Taxing the rich isn't a new concept. There isn't much there to tax the poor, but we already do that anyway -- The payroll tax starts at the first dollar and stops at the 106,000th dollar. So that is a little bit like taxing the poor to enrich federal coffers.

The income tax is more progressive.
Most consumption taxes are regressive.
A flat tax seems simple but would be regressive.

I agree that corporate taxes aren't wonderful, because those are passed on to consumers in the costs of goods, and those tend to end up being taxes on consumers -- not progressive or regressive.

But on the other hand corporations should be asked to pay taxes on profits at some level.

Right now the efffective corporate tax rate in the US is around 27%, although on paper it looks like 39%. Few corporations pay the high rate.

I don't think that what I write is so simple to boil down to communist doctrine, but if it helps you to lump arguments together like that, I guess I can't stop you.


November 9, 2011 at 5:38 PM  
Blogger Steve Lucas said...


The payroll tax you tout as enriching the federal coffers is Social Security. This may be used as collateral for borrowing, but does not meet the standard of an income tax. Currently over half of the US work force does not pay any federal taxes. This number is closer to a third in Canada. We need to broaden our tax base.

The problem with tax the rich is if you took every dollar of every person making over $100,000 per year you still could not support our current spending levels. Taking all of the assets of the Fortune 400 would only run the country for nine months. We have a spending problem.

Effective rate or not, we have some of the highest corporate tax rates in the world. Large companies not paying taxes are taking advantage of current law. Laws change and a corporate tax overhaul may be in order.

Concerning your final statement: I will allow your fellow physicians and others reading this blog to draw their own conclusions.

Steve Lucas

November 10, 2011 at 9:51 AM  
Blogger Harrison said...

Nobody is suggesting any plan to tax all of the income of every rich person or every corporation.
The proposals so far that have been shot down include rescinding the Bush tax cuts -- which mostly means an increase in the marginal tax rate for income over $250,000 from 35% to 39%. This is what it was for most of the 1990's.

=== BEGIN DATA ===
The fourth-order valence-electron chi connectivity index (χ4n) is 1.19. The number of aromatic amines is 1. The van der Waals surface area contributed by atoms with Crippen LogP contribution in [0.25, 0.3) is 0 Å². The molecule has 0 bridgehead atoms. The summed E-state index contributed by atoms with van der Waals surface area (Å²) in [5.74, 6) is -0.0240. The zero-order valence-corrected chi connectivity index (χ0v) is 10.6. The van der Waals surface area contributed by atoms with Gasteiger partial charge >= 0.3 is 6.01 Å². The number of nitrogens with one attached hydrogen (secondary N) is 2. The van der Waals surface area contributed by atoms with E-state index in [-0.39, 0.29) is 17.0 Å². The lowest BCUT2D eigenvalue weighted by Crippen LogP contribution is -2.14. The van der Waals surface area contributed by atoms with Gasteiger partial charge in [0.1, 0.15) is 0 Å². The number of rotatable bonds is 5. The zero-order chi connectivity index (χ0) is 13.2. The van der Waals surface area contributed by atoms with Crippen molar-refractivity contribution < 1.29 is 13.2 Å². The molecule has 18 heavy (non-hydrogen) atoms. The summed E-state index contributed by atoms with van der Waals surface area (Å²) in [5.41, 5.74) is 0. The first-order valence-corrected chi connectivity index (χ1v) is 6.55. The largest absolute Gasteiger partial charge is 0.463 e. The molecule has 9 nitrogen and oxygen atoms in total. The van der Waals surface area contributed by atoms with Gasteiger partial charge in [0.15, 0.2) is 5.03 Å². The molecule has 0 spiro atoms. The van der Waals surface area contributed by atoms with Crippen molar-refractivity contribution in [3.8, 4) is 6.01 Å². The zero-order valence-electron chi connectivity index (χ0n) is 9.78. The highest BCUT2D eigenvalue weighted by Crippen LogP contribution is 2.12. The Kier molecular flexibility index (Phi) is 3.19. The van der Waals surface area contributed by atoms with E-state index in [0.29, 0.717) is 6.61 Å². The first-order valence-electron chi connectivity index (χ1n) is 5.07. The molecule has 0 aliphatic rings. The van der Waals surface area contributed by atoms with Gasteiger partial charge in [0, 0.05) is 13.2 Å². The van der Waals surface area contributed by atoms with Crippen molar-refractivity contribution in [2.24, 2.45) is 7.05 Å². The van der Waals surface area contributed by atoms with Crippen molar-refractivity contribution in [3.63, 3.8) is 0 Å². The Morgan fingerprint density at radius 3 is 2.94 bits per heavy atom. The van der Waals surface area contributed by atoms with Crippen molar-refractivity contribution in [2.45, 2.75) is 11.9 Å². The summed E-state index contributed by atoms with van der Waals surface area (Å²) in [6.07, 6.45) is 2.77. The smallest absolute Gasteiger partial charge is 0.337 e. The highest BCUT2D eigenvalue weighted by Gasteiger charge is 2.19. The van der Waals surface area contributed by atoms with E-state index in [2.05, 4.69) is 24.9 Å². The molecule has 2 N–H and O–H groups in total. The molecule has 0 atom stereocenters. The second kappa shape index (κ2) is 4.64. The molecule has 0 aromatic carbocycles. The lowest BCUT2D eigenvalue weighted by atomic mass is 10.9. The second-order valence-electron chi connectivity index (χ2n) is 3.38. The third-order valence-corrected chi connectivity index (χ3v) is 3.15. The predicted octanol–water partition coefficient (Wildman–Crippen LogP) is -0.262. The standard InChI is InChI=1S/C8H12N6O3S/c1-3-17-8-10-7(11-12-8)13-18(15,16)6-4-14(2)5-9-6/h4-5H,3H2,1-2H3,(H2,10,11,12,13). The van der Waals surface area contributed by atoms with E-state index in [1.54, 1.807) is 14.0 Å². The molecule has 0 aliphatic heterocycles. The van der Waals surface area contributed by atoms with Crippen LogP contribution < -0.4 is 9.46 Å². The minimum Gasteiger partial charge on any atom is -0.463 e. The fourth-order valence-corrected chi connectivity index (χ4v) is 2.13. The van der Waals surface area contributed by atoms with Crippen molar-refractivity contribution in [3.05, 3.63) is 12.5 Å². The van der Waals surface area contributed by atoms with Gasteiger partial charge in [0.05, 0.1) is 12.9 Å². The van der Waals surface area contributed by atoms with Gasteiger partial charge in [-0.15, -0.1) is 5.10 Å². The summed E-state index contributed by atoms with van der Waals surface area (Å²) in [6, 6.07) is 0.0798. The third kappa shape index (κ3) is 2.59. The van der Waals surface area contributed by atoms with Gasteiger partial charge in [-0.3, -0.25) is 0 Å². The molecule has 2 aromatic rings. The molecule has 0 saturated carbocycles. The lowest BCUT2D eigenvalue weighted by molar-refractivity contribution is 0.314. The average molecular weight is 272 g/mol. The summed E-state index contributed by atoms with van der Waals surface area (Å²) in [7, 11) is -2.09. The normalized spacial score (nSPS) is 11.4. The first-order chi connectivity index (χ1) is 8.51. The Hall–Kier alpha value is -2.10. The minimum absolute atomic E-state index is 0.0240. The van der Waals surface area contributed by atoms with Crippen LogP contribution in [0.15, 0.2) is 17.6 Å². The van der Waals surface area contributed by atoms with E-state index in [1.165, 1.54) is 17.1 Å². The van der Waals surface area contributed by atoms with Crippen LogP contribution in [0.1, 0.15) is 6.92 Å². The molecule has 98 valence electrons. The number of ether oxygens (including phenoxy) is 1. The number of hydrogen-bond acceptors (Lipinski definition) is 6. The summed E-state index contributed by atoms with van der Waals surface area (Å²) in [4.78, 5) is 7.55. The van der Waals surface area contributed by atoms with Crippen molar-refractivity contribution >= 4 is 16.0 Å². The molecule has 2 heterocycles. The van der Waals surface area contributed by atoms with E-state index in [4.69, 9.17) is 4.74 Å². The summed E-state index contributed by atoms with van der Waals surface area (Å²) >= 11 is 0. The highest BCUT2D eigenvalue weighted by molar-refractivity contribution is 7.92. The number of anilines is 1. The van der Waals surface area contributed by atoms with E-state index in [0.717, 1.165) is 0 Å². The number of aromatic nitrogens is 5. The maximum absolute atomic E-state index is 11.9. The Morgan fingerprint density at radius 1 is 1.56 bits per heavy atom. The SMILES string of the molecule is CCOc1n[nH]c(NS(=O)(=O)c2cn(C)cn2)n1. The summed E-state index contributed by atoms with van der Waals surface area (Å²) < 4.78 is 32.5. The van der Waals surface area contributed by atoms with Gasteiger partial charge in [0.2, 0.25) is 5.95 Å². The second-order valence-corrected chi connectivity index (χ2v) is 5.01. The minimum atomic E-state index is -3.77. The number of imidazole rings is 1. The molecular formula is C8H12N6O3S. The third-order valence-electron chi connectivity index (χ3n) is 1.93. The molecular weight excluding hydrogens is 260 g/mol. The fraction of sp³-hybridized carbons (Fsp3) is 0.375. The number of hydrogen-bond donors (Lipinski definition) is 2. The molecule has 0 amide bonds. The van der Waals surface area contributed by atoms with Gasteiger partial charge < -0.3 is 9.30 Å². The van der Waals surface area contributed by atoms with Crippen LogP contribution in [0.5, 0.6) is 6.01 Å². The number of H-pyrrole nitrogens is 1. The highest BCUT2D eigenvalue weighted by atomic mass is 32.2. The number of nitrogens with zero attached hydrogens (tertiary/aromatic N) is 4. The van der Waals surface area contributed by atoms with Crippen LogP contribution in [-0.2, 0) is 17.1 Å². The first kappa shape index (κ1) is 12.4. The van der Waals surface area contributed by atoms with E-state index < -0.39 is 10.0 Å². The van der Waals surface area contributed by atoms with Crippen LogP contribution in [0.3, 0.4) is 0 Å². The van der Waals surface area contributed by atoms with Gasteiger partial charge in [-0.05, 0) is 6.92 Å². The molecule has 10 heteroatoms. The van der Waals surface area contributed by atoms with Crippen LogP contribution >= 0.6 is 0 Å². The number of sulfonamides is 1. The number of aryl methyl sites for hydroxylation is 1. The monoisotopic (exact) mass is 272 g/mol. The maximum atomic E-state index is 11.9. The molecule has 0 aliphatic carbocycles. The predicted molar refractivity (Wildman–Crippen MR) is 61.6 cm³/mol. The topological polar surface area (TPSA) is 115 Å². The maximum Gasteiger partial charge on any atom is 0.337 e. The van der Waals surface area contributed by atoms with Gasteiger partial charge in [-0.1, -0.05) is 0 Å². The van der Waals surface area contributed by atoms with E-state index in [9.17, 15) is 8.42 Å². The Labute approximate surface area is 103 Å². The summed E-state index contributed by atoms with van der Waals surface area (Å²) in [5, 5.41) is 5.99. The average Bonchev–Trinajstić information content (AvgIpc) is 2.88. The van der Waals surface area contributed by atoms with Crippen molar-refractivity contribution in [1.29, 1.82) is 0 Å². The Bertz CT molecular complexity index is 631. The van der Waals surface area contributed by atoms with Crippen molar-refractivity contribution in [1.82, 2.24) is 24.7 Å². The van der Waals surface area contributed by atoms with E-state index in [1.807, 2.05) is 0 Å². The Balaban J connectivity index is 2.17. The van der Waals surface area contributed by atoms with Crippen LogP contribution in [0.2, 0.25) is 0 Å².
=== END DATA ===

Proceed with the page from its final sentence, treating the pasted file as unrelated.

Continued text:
When that proposal was refused by Congress there were others that were bundled with Medicare and Social Security reforms. Details of these were really never made public because they never rose to the heights of meaningful legislation.
The most recent proposals are tied to the President's Jobs legislation. The Senate voted on a proposal for incremental tax hikes on marginal income over $1 million in order to pay for spending withing the proposals.
The largest of these was something like a 5% increase in the marginal tax rate -- which would have meant that this income would be taxed at about 40% for federal income tax.
Then there have been varying proposals of lesser percentages to pay for smaller proposals.

The Republicans have stood firm on this because of ideological positions opposing all tax rate increases.
I understand this, but when the power in government is shared and there are two views on the best way to govern, then there needs to be compromise.
It seems that the Republicans have refused to compromise, and the Democrats have reached out and at least seem willing to negotiate their own ideological positions.

I know that it is possible to see facts in different lights.
But I think that what I have just written is mostly a factual account, although very brief, of what has happened politically for the last year or so.

Is there a different way to write these facts that I don't understand?
I know that I must be starting from a very different position than you, but I need to understand what that difference is before I can bridge any gap.

And just one more point. The payroll tax looks like a tax for people making not much money who have their checks cut by 7%. The money goes to the federal government and is used for government programs.
Everyone who works pays that tax.


November 10, 2011 at 11:49 AM  
Blogger Experimental Mouse said...

"Men and nations behave wisely once they have exhausted all the other alternatives."

January 26, 2012 at 8:44 PM  

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Bob Doherty is Senior Vice President, American College of Physicians Government Affairs and Public Policy; Author of the ACP Advocate Blog